LIDO KEY, Fla. -- Frequent cold fronts are pushing back a badly needed beach re-nourishment project on Lido Key. The beach is critically eroded, and in some areas, buildings are in the water.

“We’re not pumping today. The pipe on the beach is secured from the weather,” says Curtis Huggins, Coastal Dredging Company, Inc.

Another cold front moved in this month and stopped the emergency beach renourishment project on Lido beach for the fifth time since the dredging project started last month.

“The rain does not stop us it’s the wave action,” says Huggins. “The front is very frustrating.”

Huggins says the effects of the front takes a couple of days for waves to settle before he can start pumping sand again out of New Pass. Meanwhile, his costs for equipment and payroll continue.

Since the 3.9 million dollar project started a month ago Huggins say they’ve lost 14 days of work that’s the amount of weather days calculated for the entire 90 day project to be finished by February 12.

It’s not just the number of days lost. Huggins says with each cold front, part of their work washes out with the crashing waves.

Huggins says, “Hopefully the majority of it stays in place so we don’t have to replace a bunch of it.”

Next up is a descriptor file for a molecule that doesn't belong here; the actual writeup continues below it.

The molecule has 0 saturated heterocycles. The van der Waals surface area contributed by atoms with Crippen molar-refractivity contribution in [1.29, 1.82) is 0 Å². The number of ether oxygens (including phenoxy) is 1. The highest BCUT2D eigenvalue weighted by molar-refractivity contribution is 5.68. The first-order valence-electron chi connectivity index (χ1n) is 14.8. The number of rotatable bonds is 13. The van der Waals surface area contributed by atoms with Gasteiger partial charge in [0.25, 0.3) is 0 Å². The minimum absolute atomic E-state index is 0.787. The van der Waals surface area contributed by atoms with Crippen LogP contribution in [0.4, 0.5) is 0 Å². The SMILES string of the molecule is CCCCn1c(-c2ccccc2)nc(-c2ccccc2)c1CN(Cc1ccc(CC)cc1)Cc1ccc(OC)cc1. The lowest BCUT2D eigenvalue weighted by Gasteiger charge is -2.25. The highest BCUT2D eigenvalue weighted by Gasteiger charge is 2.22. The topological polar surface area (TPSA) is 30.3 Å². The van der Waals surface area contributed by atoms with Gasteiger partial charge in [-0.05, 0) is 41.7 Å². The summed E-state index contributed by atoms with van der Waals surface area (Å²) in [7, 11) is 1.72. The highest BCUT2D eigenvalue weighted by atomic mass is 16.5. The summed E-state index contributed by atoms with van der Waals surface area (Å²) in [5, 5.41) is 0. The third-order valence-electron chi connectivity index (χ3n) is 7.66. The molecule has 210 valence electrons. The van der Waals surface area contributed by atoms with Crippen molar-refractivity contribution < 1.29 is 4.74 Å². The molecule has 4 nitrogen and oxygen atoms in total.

So far crews have completed a fifth of the project. They’ve replaced 700 feet of public beach and widened the beach 120-140 feet out into the gulf.

A yellow tape 10-15 feet from the eroded dunes marks how little beach was left.

RELATED: 'Sand War' continues between Siesta Key and Lido Key

“This beach was hit hard by erosion,” says Huggins.

It’s a temporary fix to restore the coastline to what it was decades ago. Lido Key resident Bill Tiberend remembers.

“It’s important to have a beach; it’s the reason why we come here. We enjoy it,” says Tiberend.

But time is critical because while each cold front chips away at the newly restored beach area, it delays workers from moving further south to areas with no sand and vulnerable to the pounding surf.

“We need to start getting help from Mother Nature and pray for better weather, that’s the key,” says Huggins.

Huggins says they will be adding additional pumps to step up dredging between weather delays. He’s confident he will finish by the February deadline.

Once again, this dredging project is a temporary fix. The city’s long-term renourishment plan is to dredge Big Pass on the south end of Lido Key every 5 years for 20 years. The $20-$22 million project with the Army Corps of Engineers was set to start in the spring.

The dredging is pending due to litigation by a Siesta Key group who opposes the dredging.

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